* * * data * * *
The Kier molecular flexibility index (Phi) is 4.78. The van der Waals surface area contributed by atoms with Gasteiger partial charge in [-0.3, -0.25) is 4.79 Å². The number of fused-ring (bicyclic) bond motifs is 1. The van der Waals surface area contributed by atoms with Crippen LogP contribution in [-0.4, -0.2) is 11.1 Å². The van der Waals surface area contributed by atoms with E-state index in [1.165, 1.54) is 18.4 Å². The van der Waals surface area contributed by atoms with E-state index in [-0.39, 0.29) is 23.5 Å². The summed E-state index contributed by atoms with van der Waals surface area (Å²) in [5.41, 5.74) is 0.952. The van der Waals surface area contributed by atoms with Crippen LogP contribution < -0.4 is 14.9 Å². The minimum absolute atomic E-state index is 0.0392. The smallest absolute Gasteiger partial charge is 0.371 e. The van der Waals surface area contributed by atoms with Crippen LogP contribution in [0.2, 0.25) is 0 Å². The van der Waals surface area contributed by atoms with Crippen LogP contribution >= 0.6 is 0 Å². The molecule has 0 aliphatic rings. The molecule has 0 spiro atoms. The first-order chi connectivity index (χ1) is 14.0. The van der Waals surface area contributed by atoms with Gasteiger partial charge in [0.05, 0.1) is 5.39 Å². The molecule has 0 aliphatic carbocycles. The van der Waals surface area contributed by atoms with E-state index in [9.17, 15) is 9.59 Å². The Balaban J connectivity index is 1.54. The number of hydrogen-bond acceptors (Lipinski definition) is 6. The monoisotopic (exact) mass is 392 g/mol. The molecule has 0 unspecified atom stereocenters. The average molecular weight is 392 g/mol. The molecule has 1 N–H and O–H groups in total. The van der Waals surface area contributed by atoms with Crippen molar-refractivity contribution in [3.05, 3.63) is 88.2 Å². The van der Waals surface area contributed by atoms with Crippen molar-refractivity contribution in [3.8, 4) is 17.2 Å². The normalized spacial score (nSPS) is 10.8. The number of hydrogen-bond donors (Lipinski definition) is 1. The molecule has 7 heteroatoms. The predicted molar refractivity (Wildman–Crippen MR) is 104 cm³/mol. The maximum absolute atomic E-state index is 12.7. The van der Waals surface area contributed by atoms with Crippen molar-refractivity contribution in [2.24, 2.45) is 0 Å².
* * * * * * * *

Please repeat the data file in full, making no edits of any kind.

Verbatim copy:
The Kier molecular flexibility index (Phi) is 4.78. The van der Waals surface area contributed by atoms with Gasteiger partial charge in [-0.3, -0.25) is 4.79 Å². The number of fused-ring (bicyclic) bond motifs is 1. The van der Waals surface area contributed by atoms with Crippen LogP contribution in [-0.4, -0.2) is 11.1 Å². The van der Waals surface area contributed by atoms with E-state index in [1.165, 1.54) is 18.4 Å². The van der Waals surface area contributed by atoms with E-state index in [-0.39, 0.29) is 23.5 Å². The summed E-state index contributed by atoms with van der Waals surface area (Å²) in [5.41, 5.74) is 0.952. The van der Waals surface area contributed by atoms with Crippen LogP contribution < -0.4 is 14.9 Å². The minimum absolute atomic E-state index is 0.0392. The smallest absolute Gasteiger partial charge is 0.371 e. The van der Waals surface area contributed by atoms with Crippen LogP contribution in [0.2, 0.25) is 0 Å². The van der Waals surface area contributed by atoms with Crippen LogP contribution >= 0.6 is 0 Å². The molecule has 0 aliphatic rings. The molecule has 0 spiro atoms. The first-order chi connectivity index (χ1) is 14.0. The van der Waals surface area contributed by atoms with Gasteiger partial charge in [0.05, 0.1) is 5.39 Å². The molecule has 0 aliphatic carbocycles. The van der Waals surface area contributed by atoms with E-state index in [9.17, 15) is 9.59 Å². The Balaban J connectivity index is 1.54. The number of hydrogen-bond acceptors (Lipinski definition) is 6. The monoisotopic (exact) mass is 392 g/mol. The molecule has 0 unspecified atom stereocenters. The average molecular weight is 392 g/mol. The molecule has 1 N–H and O–H groups in total. The van der Waals surface area contributed by atoms with Crippen molar-refractivity contribution in [3.05, 3.63) is 88.2 Å². The van der Waals surface area contributed by atoms with Crippen molar-refractivity contribution in [3.8, 4) is 17.2 Å². The normalized spacial score (nSPS) is 10.8. The number of hydrogen-bond donors (Lipinski definition) is 1. The molecule has 7 heteroatoms. The predicted molar refractivity (Wildman–Crippen MR) is 104 cm³/mol. The maximum absolute atomic E-state index is 12.7. The van der Waals surface area contributed by atoms with Crippen molar-refractivity contribution in [2.24, 2.45) is 0 Å².